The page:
On a rational view of definition, a definition organizes and condenses — and thus helps one to retain — a wealth of knowledge about the characteristics of a concept's units. On the nominalist view, it is precisely this knowledge that is discarded when one defines a concept: as soon as a defining characteristic is chosen, all the other characteristics of the units are banished from the concept, which shrivels to a mere definition. For instance, as long as a child's concept of "man" is retained ostensively, the child knows that man has a head, two eyes, two arms, etc.; on the nominalist view as soon as the child defines "man," he discards all this knowledge; thereafter, "man" means to him only: "a thing with rationality and animality." [IOTE, 104]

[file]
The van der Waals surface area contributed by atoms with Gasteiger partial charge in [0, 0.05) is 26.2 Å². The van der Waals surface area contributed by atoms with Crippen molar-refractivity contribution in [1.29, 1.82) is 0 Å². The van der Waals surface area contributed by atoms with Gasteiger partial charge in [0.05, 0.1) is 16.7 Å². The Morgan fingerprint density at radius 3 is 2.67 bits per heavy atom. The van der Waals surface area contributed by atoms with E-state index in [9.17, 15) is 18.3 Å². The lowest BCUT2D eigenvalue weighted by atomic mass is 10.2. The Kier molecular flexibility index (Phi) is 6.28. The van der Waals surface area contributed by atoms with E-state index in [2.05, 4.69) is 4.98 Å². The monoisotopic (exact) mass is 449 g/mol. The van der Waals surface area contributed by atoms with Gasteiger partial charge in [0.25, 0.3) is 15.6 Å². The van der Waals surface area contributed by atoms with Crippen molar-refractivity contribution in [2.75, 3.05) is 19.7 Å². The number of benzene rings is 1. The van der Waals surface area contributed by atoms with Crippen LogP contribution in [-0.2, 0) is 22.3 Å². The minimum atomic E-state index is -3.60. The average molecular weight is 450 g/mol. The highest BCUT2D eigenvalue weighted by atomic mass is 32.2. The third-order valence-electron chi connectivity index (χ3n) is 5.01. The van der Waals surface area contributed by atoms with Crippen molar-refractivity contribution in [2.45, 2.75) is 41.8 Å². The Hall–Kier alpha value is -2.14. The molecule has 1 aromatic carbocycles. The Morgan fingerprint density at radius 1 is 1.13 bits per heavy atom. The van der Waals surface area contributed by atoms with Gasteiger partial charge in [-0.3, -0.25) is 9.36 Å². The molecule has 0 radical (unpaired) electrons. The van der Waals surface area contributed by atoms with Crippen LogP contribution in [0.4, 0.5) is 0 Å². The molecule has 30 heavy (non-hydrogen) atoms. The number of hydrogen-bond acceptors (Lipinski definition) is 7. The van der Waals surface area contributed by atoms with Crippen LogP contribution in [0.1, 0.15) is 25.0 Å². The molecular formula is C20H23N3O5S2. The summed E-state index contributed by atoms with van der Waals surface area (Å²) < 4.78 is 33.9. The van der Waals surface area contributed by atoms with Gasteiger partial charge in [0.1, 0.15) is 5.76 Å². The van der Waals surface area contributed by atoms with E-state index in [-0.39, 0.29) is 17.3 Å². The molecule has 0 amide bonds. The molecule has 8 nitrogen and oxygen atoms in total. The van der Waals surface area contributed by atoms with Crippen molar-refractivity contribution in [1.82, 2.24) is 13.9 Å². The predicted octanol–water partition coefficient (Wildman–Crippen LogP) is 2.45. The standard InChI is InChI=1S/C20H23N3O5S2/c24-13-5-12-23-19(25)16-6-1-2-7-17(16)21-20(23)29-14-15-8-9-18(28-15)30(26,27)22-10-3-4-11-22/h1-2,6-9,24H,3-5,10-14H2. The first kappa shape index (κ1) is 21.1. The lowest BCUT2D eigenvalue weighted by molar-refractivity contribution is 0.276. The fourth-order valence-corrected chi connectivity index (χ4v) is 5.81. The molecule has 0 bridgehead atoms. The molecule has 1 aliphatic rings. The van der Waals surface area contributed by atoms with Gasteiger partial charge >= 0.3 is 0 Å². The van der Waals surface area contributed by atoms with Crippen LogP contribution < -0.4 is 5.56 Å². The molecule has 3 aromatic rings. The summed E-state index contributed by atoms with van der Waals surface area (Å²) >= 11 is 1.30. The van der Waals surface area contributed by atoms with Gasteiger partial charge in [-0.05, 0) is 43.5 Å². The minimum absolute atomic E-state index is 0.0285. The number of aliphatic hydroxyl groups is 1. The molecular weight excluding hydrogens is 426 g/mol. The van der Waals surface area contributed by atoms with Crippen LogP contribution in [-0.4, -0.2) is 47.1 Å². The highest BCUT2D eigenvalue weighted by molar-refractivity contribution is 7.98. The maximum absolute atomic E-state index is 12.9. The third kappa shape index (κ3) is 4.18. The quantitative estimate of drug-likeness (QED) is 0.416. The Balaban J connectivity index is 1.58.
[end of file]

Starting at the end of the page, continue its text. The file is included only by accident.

Note the complete absence of empirical examples to support Peikoff's contentions: which nominalists, after all, believe the people discard knowledge after defining words? Is it too much to ask for names, followed by documented evidence? This absence of evidence is not only intentional, but necessary: there can be no examples because it's unlikely any nominalist ever held the position attributed them by Peikoff in this passage. What Peikoff and other Objectivists still can't seem to grasp is that definitions define words, not concepts. The definition explains how a particular word is to be used. It gives the meaning of the word in different terms. Neither Rand nor Peikoff ever bothered to provide evidence for the assertion that definitions organize and condense knowledge about the characteristics of a concept's units. Since definitions only express the same meaning in different words, they add no knowledge about external matters of fact (other than knowledge about word usage).